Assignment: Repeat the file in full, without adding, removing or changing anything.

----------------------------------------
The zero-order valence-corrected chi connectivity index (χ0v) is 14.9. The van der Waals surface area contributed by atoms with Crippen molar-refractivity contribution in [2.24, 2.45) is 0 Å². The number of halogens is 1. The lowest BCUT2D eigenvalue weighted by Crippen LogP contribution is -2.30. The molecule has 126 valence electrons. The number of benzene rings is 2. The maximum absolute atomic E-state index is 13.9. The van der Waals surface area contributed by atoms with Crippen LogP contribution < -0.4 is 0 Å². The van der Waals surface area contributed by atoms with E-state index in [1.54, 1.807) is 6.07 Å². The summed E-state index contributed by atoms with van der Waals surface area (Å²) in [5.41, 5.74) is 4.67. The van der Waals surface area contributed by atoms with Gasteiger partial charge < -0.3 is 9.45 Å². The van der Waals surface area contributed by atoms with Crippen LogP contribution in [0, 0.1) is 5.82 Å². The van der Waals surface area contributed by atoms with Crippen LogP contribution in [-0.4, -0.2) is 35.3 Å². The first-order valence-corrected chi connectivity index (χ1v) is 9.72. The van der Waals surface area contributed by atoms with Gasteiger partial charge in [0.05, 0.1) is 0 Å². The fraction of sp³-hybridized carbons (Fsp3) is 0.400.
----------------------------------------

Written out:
The zero-order valence-corrected chi connectivity index (χ0v) is 14.9. The van der Waals surface area contributed by atoms with Crippen molar-refractivity contribution in [2.24, 2.45) is 0 Å². The number of halogens is 1. The lowest BCUT2D eigenvalue weighted by Crippen LogP contribution is -2.30. The molecule has 126 valence electrons. The number of benzene rings is 2. The maximum absolute atomic E-state index is 13.9. The van der Waals surface area contributed by atoms with Crippen LogP contribution < -0.4 is 0 Å². The van der Waals surface area contributed by atoms with E-state index in [1.54, 1.807) is 6.07 Å². The summed E-state index contributed by atoms with van der Waals surface area (Å²) in [5.41, 5.74) is 4.67. The van der Waals surface area contributed by atoms with Gasteiger partial charge < -0.3 is 9.45 Å². The van der Waals surface area contributed by atoms with Crippen LogP contribution in [0, 0.1) is 5.82 Å². The van der Waals surface area contributed by atoms with Crippen LogP contribution in [-0.4, -0.2) is 35.3 Å². The first-order valence-corrected chi connectivity index (χ1v) is 9.72. The van der Waals surface area contributed by atoms with Gasteiger partial charge in [0.05, 0.1) is 0 Å². The fraction of sp³-hybridized carbons (Fsp3) is 0.400.